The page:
The test-pitting revealed large quantities of cairn-like rubble, in addition to more structural remains or a stone surface, indicating that the entire promontory/islet is artificial.

Martin Carruthers, a lecturer at UHI, said: “A structure made up of some very large masonry seems to lurk at the heart of the cairn makeup. Constructing this ‘monument’ must have been a very substantial undertaking.”

“In terms of artefacts, apart from some later post-medieval glazed pottery, we recovered a single worked flint, probably a ‘thumbnail’ scraper, which is most likely later Neolithic in date,” added Carruthers.

Header Image Credit : Shutterstock

Sources : UHI

This content was originally published on www.heritagedaily.com – © 2023 – HeritageDaily

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Archaeologists identify the original sarcophagus of Ramesses II

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Archaeologists from Sorbonne University have identified the original sarcophagus of Ramesses II, otherwise known as Ramesses the Great.

Ramesses II was the third pharaoh of the 19th Dynasty during the New Kingdom period.
His reign is often regarded as the most celebrated in Egypt’s history, marked by several major military campaigns and numerous monument construction projects.

Based on supporting historical accounts, most Egyptologists suggest that Ramesses II assumed the throne in 1279 BC and reigned until his death at the age of around 90 in 1212 or 1213 BC.

His remains were interred in a tomb complex (designated KV7) in the Valley of the Kings, located opposite the tomb of his sons (KV5), and near the tomb (KV8) of his son and successor, Merenptah.

During the reign of Ramesses III during the 20th Dynasty, the tomb of Ramesses II was looted by grave robbers. Ancient texts record that priests moved his remains to the tomb of Queen Ahmose Inhapy, and then to the tomb of the high priest Pinedjem II.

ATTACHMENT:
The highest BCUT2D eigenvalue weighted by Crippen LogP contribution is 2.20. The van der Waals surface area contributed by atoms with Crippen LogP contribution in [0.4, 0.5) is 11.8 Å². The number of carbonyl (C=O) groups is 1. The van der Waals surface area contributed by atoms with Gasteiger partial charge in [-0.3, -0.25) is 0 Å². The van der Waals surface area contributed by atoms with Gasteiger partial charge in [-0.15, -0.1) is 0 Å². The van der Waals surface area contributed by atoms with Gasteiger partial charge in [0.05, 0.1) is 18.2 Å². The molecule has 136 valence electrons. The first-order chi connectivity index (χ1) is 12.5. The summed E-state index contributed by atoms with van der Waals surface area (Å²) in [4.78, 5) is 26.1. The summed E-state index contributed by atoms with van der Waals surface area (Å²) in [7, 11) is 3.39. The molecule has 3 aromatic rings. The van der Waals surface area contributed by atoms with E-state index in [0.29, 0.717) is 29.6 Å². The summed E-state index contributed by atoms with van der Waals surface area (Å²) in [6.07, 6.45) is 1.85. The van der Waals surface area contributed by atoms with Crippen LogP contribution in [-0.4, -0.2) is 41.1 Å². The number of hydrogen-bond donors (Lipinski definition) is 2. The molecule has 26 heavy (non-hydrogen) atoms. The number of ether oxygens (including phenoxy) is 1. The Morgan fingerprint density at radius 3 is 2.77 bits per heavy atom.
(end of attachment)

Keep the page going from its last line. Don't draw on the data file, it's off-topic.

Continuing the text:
His final resting place was a tomb (designated TT320), located next to Deir el-Bahari, in the Theban Necropolis opposite Luxor. The tomb is a Royal Cache containing the mummified remains of more than 50 kings, queens, and other royal family members of the New Kingdom period.

The mummy of Ramesses II was discovered in TT320 during excavations in 1881. He was found placed in a simple wooden coffin, suggesting that this was meant as a temporary measure until a more permanent resting place could be determined.

A new study, published in the Revue d’Égyptologie, suggests that a fragment of a sarcophagus discovered in 2009 at Abydos was part of the original sarcophagus of Ramesses II.

The sarcophagus fragment was found in a Coptic monastery and has recently been re-examined by Egyptologist Frédéric Payraudeau from Sorbonne University.

According to the study author, the decoration and texts on the sarcophagus fragment indicate that it was first used by Ramesses II (evidenced by the cartouche of Ramesses II), and later reused by a high priest of the 21st Dynasty, Menkheperre (around 1000 BC) who likely had the sarcophagus transported to Abydos after KV7 was looted.

Header Image Credit : Sarcophagus fragment – Kevin Cahail

Sources : cnrs | Le sarcophage de Ramsès II remployé à Abydos – Published in the Revue d’Égyptologie.

This content was originally published on www.heritagedaily.com – © 2023 – HeritageDaily